END DAYS: Scientists Create Sliceable Mayonnaise, Civilization Nears End

   DailyWire.com
Man putting mayonnaise on a sandwich
Carlos Davila via Getty Images

Is spreading mayonnaise on a sandwich too exhausting? Tired of having to open the darned jar? There’s got to be a better way!

And now there is! Scientists who eschewed the boring work involved in curing cancer have come up with a new sliceable mayonnaise, meaning and end to the drudgery of making an unnecessarily fattening sandwich. You don’t even need to change out of your sweatpants.

A Japanese food company called Bourbon (no, it doesn’t make corn mash) has come out with a new line of mayonnaise in slices, like a slice of Kraft American cheese. Dubbed a “sheet-like condiment” by the company, it comes in two horrible sounding flavors: a tuna mayonnaise sheet and a mayonnaise and mentaiko slice, which is a spicy cod roe.

“Bourbon says they’re particularly handy in the morning, since you can slap a slice down on a piece of bread, stick it in the toaster oven, and have a hot, tasty breakfast with just seconds of prep time,” Sora News reports.

And everyone knows that there’s nothing like a nice slice of toast covered with spicy cod fish eggs smeared on it for breakfast!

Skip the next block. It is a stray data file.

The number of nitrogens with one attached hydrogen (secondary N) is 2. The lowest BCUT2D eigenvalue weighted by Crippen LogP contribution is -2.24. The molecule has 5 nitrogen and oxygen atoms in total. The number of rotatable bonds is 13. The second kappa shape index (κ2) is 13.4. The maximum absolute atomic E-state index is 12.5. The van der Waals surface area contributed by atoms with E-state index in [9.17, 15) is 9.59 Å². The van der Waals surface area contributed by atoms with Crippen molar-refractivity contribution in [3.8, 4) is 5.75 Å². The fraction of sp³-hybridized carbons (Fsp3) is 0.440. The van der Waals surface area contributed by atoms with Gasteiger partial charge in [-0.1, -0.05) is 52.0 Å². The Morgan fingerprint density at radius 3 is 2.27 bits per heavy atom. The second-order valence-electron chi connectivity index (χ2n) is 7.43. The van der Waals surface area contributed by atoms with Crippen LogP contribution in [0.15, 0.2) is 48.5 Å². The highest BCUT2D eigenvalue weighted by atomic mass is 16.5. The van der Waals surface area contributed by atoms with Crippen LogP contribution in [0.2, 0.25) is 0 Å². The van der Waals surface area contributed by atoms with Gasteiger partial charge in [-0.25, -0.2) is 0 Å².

“If you’re feeling fancy, you can add sliced tomatoes, lettuce leaves or other veggies for some extra nutrition and color,” Sora reports.

Mayo is, apparently, big in Japan.

“Japan is obsessed with mayonnaise—well, their version of mayonnaise, anyway, a brand called Kewpie,” Food and Wine magazine wrote last year. “So it’s no surprise that they’re celebrating with mayo cafes in Tokyo and Nagoya.”

At the cafes, consumers can gaze adoringly at Kewpie bottles strung from broccoli trees, while noshing on vegetables smothered in limited edition Kewpie olive, basil, and tomato-flavored mayo, Kotaku reports. This is at least the second year this mayo has been so revered in pop-up cafes throughout the country.

Why does Kewpie inspire such devotion? The answer is actually pretty simple: It contains MSG. As chef and Momofuku founder David Chang once told Food & Wine, Kewpie is “the best mayonnaise in the world, because it has MSG.”

Kewpie is a little different than American mayo, because it’s made with only egg yolks — not whole eggs — and with rice or apple vinegar and no added salt or sugar. It’s bottled in a slim red-and-clear container, with an emblematic baby for its logo. But the real secret to Kewpie’s cult-following is a healthy dose of MSG.

The Japanese love the condiment so much they even make mayo pudding and mayo ice cream bars.  “Calorie Monster Cherio Creamy Mayonnaise Flavor boasts a complex mix of cookie, white chocolate, and mayonnaise that might be just sweet and egg-y enough to work,” Sora reported last year. The 300-calorie treat has a white-chocolate center that is “surrounded by mayonnaise-flavored ice cream, then encased in a shell of white chocolate and cookie crumbs.”

Sliceable mayo joins sliceable ketchup, which emerged last year after a KickStarter campaign. Bo’s Fine Foods created a thing they call “Slice of Sauce™: an All-Natural, No-Mess ‘Slice’ of Ketchup.” Sliceable mustard has, we found out with a Google search, existed since 2012.

And that’s all great with a sandwich or a burger. But what on earth do you do with, say, a hot dog? Oh the humanity!